As a result of such cutbacks, a number of smaller fashion brands that have thrived over the past decade as luxury boomed, are expected to struggle or fail. "There's no question that you are going to see bankruptcies in the designer world," says Peter Boneparth, a Kohl's Corp. director and former chief executive of Jones Apparel...

Fewer Concept Stores: Many retailers invented new brands to spur rapid growth in recent years. But many such concepts already are being abandoned or cut back. Neiman Marcus said it would postpone plans to expand its Cusp store concept. Pacific Sunwear of California Inc. closed down its d.e.mo. stores earlier this year, and AnnTaylor abandoned plans for a "modern" baby-boomer concept.

The best architecture in Southern California

Whether or not you agree with the findings of an architecture panel commissioned by the L.A. Times, the winners of the Top 10 'best homes' (i.e., architecturally significant) certainly provide an interesting glimpse of L.A.'s residential history over the last 100 or so years.

Click here for full story.

The demise of Washington Mutual

There's a detailed story in today's New York Times about just how Washington Mutual sowed the seeds of its own demise. As I read this story, I thought, "It's pretty clear to me that many criminals aren't in prison -- they're still working in mortgage banking." Apparently you have a much higher chance of being sent to prison for a drug-related offense in the U.S. than you do for ripping off people in various mortgage scams. Welcome to the 21st century! From the story:

At WaMu, getting the job done meant lending money to nearly anyone who asked for it — the force behind the bank’s meteoric rise and its precipitous collapse this year in the biggest bank failure in American history.

On a financial landscape littered with wreckage, WaMu, a Seattle-based bank that opened branches at a clip worthy of a fast-food chain, stands out as a singularly brazen case of lax lending. By the first half of this year, the value of its bad loans had reached $11.5 billion, nearly tripling from $4.2 billion a year earlier.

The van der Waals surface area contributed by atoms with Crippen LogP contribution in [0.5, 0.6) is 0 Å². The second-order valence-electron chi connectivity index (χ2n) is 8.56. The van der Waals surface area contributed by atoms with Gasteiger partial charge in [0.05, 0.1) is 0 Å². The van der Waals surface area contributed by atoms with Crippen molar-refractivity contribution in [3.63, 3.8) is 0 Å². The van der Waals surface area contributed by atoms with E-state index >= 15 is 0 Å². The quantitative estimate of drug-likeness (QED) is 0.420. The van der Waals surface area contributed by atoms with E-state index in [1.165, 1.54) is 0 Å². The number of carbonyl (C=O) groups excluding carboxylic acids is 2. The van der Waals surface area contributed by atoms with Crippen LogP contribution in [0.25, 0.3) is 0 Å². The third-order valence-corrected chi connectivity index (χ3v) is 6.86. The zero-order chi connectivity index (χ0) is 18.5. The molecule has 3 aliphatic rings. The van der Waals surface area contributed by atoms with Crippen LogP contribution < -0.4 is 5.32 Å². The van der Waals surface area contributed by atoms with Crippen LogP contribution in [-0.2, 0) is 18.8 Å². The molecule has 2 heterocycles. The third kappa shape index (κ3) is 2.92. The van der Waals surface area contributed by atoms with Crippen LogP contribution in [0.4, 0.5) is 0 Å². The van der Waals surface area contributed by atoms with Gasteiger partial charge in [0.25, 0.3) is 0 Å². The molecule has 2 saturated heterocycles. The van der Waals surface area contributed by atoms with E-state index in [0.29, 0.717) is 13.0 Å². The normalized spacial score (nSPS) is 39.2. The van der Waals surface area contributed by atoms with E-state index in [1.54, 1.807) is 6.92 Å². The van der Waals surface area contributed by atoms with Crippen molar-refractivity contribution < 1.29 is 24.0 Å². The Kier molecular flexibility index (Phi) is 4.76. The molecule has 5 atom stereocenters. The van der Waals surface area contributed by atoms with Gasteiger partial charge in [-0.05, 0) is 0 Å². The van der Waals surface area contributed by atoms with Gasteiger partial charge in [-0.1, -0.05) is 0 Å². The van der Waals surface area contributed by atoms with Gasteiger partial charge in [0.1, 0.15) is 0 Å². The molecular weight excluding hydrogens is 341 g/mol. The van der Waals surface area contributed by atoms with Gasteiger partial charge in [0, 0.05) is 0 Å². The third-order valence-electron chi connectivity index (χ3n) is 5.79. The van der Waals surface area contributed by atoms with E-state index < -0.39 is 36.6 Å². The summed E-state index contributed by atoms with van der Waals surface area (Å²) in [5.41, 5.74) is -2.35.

Interviews with two dozen former employees, mortgage brokers, real estate agents and appraisers reveal the relentless pressure to churn out loans that produced such results. While that sample may not fully represent a bank with tens of thousands of people, it does reflect the views of employees in WaMu mortgage operations in California, Florida, Illinois and Texas.

Their accounts are consistent with those of 89 other former employees who are confidential witnesses in a class action filed against WaMu in federal court in Seattle by former shareholders...

Some WaMu employees who worked for the bank during the boom now have regrets.

“It was a disgrace,” said Dana Zweibel, a former financial representative at a WaMu branch in Tampa, Fla. “We were giving loans to people that never should have had loans.”

If Ms. Zweibel doubted whether customers could pay, supervisors directed her to keep selling, she said.

“We were told from up above that that’s not our concern,” she said. “Our concern is just to write the loan.”...

WaMu’s boiler room culture flourished in Southern California, where housing prices rose so rapidly during the bubble that creative financing was needed to attract buyers.

To that end, WaMu embraced so-called option ARMs, adjustable rate mortgages that enticed borrowers with a selection of low initial rates and allowed them to decide how much to pay each month. But people who opted for minimum payments were underpaying the interest due and adding to their principal, eventually causing loan payments to balloon.